When questioned by me about lack of progress the Director of THA informed me that a big problem was lack of funds. So why was no attempt made to ‘crowd source’ funds – something which to my knowledge was never attempted.
The Harrogate Agenda, whilst intellectually appealing to the educated – even with some explanation – needs to appeal to the less sophisticated who, perhaps, are not so articulate but nevertheless ‘feel’, as we all do, the sense of powerlessness coupled with the frustration that goes with this. Most people do feel powerless; they just don’t know how to articulate this beyond the usual mutterings of frustration; and are desperately seeking an alternative to the faux democracy under which we all currently live.
The lack of real democracy – or direct democracy – is a major source of all the problems in the United Kingdom today. The current system increasingly exemplifies that age-old idiom that: ‘power tends to corrupt and absolute power corrupts absolutely’ (Lord Acton 1834-1902). When a society evolves, as it has in the United Kingdom, to provide functions and state mechanisms to support the self-serving interests of a privileged few, the inevitable consequence is a lack of concern towards those that politicians are elected to serve; contrary to that which the privileged few say they have. They have introduced economic and energy policies – windmills; vast military expenditures in life and materials – Iraq and Afghanistan; pointless and wasteful overseas aid that fund oppressive and corrupt regimes – India and Pakistan; excessive largesse and abuse of public funds – MP’s expenses; and global military intervention in Libya and Syria – all of which and over which we, the people, have had no voice.
Political power ultimately rests with the people – a principle asserted by the first Demand of The Harrogate Agenda. Those in power can only ‘rule’ as long as they have the consent of the people. Ultimately the people will give this consent only as long as those who govern uphold the public trust and the basic morals, values and interests of the nation they govern – that is of course assuming the people understand that for which they are voting. That is why all governments attempt to justify their power by spending vast amounts of public money enveloping such expenditure in terms of ‘accepted’ values and traditions; values and traditions that have been, over time, ‘imposed’ on the minds of the people of this nation.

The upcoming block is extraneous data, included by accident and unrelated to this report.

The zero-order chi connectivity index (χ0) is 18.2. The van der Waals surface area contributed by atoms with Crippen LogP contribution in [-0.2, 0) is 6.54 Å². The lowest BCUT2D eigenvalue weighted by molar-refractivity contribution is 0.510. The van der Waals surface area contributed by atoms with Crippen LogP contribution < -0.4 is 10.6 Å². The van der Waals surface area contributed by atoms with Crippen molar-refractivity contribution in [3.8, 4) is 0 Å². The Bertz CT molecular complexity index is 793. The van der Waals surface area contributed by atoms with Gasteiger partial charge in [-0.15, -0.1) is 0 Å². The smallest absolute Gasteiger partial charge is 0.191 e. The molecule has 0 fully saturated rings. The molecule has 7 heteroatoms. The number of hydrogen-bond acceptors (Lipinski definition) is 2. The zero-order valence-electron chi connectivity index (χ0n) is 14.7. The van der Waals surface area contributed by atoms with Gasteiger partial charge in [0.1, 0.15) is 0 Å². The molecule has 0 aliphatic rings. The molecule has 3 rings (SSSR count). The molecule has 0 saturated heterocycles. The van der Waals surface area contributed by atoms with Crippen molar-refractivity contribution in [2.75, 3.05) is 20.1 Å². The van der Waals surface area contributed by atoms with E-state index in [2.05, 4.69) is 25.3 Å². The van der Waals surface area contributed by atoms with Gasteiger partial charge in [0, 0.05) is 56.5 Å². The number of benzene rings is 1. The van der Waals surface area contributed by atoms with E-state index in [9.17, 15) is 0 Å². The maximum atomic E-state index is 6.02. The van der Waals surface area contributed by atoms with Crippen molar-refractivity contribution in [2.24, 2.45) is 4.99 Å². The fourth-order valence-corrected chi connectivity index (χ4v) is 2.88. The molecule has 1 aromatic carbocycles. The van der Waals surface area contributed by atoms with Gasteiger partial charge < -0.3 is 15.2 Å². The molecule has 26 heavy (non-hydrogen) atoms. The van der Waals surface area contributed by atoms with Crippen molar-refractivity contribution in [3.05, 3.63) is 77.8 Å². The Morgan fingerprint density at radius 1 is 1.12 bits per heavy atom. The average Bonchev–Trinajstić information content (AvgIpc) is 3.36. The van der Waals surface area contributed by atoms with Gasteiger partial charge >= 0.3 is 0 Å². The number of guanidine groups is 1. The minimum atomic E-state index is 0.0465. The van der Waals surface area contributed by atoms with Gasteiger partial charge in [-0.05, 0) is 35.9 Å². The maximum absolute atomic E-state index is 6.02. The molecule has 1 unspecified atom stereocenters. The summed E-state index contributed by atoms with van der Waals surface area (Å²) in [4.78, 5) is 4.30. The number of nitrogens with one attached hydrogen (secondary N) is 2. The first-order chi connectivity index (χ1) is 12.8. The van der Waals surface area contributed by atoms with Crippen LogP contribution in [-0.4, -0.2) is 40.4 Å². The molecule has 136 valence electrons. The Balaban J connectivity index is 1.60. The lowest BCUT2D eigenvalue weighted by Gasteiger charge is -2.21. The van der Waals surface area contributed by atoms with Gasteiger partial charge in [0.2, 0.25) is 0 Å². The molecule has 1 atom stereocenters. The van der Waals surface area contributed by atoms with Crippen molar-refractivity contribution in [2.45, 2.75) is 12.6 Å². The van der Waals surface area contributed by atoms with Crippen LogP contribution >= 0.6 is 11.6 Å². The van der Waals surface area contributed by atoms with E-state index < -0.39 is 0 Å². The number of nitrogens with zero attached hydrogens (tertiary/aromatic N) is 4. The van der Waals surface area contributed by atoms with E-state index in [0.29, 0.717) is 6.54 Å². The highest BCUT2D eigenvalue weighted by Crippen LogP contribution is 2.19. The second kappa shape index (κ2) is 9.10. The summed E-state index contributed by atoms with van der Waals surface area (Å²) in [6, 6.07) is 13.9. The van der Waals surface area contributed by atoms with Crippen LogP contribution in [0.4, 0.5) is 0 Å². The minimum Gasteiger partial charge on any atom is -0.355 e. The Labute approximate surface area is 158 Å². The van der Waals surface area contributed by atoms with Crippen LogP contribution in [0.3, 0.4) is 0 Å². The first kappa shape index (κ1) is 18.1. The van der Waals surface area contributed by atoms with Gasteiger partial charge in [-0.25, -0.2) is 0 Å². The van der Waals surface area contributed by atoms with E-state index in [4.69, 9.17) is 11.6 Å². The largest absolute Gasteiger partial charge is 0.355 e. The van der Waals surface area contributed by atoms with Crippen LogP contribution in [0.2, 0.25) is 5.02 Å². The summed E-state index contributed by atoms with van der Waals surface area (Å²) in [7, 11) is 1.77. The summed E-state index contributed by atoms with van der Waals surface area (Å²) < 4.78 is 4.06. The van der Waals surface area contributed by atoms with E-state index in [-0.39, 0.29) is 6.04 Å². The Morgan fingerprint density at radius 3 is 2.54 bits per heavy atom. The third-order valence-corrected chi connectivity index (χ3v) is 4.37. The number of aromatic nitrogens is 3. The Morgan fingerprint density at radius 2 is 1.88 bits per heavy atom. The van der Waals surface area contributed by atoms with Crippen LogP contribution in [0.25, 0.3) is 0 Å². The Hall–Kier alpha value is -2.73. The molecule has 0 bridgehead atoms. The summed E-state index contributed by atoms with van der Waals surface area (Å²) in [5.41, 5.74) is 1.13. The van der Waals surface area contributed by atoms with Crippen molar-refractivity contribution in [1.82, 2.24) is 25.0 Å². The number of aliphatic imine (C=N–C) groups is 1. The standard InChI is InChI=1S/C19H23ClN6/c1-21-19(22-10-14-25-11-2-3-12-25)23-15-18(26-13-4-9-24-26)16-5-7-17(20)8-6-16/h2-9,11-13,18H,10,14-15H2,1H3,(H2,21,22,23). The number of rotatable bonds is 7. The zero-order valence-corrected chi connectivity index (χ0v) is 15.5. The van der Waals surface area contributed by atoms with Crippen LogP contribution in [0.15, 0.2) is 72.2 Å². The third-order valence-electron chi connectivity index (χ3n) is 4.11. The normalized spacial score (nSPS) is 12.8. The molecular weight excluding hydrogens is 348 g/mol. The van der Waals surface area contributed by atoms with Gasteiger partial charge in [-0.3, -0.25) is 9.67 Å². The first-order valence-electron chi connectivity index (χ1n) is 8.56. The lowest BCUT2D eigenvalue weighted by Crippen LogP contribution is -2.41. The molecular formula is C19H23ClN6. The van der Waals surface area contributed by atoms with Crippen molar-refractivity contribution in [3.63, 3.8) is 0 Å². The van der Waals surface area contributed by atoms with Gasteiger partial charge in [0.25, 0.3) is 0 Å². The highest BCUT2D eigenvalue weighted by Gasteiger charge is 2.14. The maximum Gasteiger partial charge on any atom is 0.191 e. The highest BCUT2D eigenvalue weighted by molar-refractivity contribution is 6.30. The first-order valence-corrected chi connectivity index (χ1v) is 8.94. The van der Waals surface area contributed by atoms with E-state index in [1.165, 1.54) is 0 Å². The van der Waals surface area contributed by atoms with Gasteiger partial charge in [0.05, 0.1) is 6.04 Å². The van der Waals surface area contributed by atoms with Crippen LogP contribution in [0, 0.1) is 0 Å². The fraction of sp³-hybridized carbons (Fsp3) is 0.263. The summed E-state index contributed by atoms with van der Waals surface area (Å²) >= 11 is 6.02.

There is much that is ‘wrong’ with the current Harrogate Agenda. One of the ‘ideas’ of the Director of said organisation was for ‘Advisory Panels’. On this point, some questions:
- Advisory to whom and for what purpose?
- Who are the decision makers of same, how are they selected, what are their terms of office?
- What are their terms of reference?
This compounds the idea of a ‘cabinet’ or a form of leadership, both of which are a ‘turn-off’ to ‘grassroots endeavours’
Another point of contention is the idea of advisory referendums whereby an advisory referendum can be held demanding a course of action, but one which the government can ignore if it so wishes. When this was queried with the Director of THA the response was that if the government ignored such a referendum, they (the government) could be kicked out come the next general election. What? This is no more than an attempt to introduce an element of representative democracy into direct democracy – and the two are as different as chalk from cheese. Not only that, but if the people are sovereign, under direct democracy, no government can ignore the wishes of the people.
I could continue on this theme………
On that last point, the author of THA is on record of stating that he quite likes representative democracy even if it has lost it’s way (source: para: 10). This begs the question of why, if one quite likes representative democracy, would one then ‘take over’ the idea for a system of direct democracy?
The progression of THA has been, to be quite blunt, pathetic, in that no discernable effort has been made so to do. Why have the ‘grassroots’ not been given ‘free reign’ to ask such questions as:
- How would you like something you have never had?
- We all believe we pay to much tax, so how much is enough? Perhaps that question should be: how much is too much?
- Do you not get angry when convicted criminals are let off with what appears to be ‘slapped wrists’ when pensioners are jailed for refusing to pay part or all of their council tax in protest of waste and inefficiency?
- do you not vote because you know your vote is meaningless and will not make the slightest difference?
- do you not shake your head in despair when you see the waste of money spent by both central government on foreign aid, wind farms and welfare?